Aspirin Discontinuation and Cardiovascular Risk

Study Questions:

What are the associations of aspirin treatment persistence patterns and aspirin discontinuation on risk of cardiovascular events?

Methods:

The investigators performed a cohort study of 601,527 users of low-dose aspirin for primary or secondary prevention in the Swedish prescription register between 2005 and 2009, who were >40 years of age, were free from previous cancer, and had ≥80% adherence during the first observed year of treatment. Cardiovascular events were identified with the Swedish inpatient and cause-of-death registers. The first 3 months after a major bleeding or surgical procedure were excluded from the time at risk. Absolute risks of events were illustrated with Nelson-Aalen cumulative incidence plots, which were also used to assess proportionality of hazards.

Results:

During a median of 3.0 years of follow-up, 62,690 cardiovascular events occurred. Patients who discontinued aspirin had a higher rate of cardiovascular events than those who continued (multivariable-adjusted hazard ratio, 1.37; 95% confidence interval, 1.34-1.41), corresponding to an additional cardiovascular event observed per year in 1 of every 74 patients who discontinue aspirin. The risk increased shortly after discontinuation and did not appear to diminish over time.

Conclusions:

The authors concluded that among long-term users, discontinuation of low-dose aspirin in the absence of major surgery or bleeding was associated with a >30% increased risk of cardiovascular events.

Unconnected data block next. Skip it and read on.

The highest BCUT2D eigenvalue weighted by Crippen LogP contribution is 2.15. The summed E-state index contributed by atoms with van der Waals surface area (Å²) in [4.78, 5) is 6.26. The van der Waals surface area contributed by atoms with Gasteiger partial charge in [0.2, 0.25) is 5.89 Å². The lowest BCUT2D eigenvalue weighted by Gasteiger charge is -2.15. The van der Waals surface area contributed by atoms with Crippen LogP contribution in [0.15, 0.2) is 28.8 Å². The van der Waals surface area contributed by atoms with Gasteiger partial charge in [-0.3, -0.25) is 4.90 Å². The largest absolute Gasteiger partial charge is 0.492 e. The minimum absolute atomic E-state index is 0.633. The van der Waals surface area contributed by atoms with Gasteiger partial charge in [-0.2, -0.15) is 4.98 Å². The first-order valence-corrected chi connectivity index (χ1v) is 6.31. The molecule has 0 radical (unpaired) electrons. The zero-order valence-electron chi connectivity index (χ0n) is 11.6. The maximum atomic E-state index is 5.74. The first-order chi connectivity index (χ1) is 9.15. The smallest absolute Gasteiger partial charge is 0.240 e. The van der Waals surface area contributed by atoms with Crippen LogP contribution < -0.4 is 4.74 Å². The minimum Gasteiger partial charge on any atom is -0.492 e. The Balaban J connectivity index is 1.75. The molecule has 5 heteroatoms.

Perspective:

This large nationwide patient cohort reports that discontinuation of long-term low-dose aspirin was associated with a >30% higher risk of cardiovascular events, corresponding to an additional cardiovascular event observed per year in 1 of every 74 patients who discontinue aspirin. The risk appears to increase as soon as the patients discontinued aspirin, with no safe interval. Furthermore, aspirin discontinuation appears especially hazardous among patients with previous cardiovascular disease, with an additional cardiovascular event per year in 1 of every 36 secondary prevention patients compared with an additional cardiovascular event per year in 1 of every 146 primary prevention patients who discontinued aspirin. Policymakers and physicians should focus on adherence to low-dose aspirin treatment in the absence of major surgery or bleeding as an important treatment goal.

Clinical Topics: Prevention

Keywords: Aspirin, Cardiovascular Diseases, Hemorrhage, Myocardial Ischemia, Neoplasms, Patient Compliance, Primary Prevention, Risk, Secondary Prevention, Surgical Procedures, Operative


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